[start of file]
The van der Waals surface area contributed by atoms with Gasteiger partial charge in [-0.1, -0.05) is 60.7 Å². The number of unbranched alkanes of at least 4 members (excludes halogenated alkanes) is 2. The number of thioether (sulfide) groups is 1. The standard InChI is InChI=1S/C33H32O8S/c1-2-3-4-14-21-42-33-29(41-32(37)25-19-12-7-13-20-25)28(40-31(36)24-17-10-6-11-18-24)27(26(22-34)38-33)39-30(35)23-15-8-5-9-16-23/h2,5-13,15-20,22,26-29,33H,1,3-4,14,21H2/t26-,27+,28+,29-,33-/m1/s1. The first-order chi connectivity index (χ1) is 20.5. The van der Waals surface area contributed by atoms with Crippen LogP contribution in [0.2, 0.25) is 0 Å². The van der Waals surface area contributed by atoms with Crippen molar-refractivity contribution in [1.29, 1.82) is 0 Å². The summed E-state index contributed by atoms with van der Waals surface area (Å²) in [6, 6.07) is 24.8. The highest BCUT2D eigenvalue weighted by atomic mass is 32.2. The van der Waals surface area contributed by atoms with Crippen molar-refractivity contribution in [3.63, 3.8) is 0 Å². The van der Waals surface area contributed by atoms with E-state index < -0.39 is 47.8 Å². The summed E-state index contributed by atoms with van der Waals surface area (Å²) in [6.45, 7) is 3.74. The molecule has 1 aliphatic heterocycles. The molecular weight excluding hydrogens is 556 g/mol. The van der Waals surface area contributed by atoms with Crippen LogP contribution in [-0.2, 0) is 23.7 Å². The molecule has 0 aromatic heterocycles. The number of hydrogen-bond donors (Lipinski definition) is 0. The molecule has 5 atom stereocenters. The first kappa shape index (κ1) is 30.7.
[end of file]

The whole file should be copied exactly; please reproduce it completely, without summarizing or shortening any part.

The van der Waals surface area contributed by atoms with Gasteiger partial charge in [-0.1, -0.05) is 60.7 Å². The number of unbranched alkanes of at least 4 members (excludes halogenated alkanes) is 2. The number of thioether (sulfide) groups is 1. The standard InChI is InChI=1S/C33H32O8S/c1-2-3-4-14-21-42-33-29(41-32(37)25-19-12-7-13-20-25)28(40-31(36)24-17-10-6-11-18-24)27(26(22-34)38-33)39-30(35)23-15-8-5-9-16-23/h2,5-13,15-20,22,26-29,33H,1,3-4,14,21H2/t26-,27+,28+,29-,33-/m1/s1. The first-order chi connectivity index (χ1) is 20.5. The van der Waals surface area contributed by atoms with Crippen LogP contribution in [0.2, 0.25) is 0 Å². The van der Waals surface area contributed by atoms with Crippen molar-refractivity contribution in [1.29, 1.82) is 0 Å². The summed E-state index contributed by atoms with van der Waals surface area (Å²) in [6, 6.07) is 24.8. The highest BCUT2D eigenvalue weighted by atomic mass is 32.2. The van der Waals surface area contributed by atoms with Crippen molar-refractivity contribution in [3.63, 3.8) is 0 Å². The van der Waals surface area contributed by atoms with E-state index < -0.39 is 47.8 Å². The summed E-state index contributed by atoms with van der Waals surface area (Å²) in [6.45, 7) is 3.74. The molecule has 1 aliphatic heterocycles. The molecular weight excluding hydrogens is 556 g/mol. The van der Waals surface area contributed by atoms with Crippen LogP contribution in [-0.2, 0) is 23.7 Å². The molecule has 0 aromatic heterocycles. The number of hydrogen-bond donors (Lipinski definition) is 0. The molecule has 5 atom stereocenters. The first kappa shape index (κ1) is 30.7.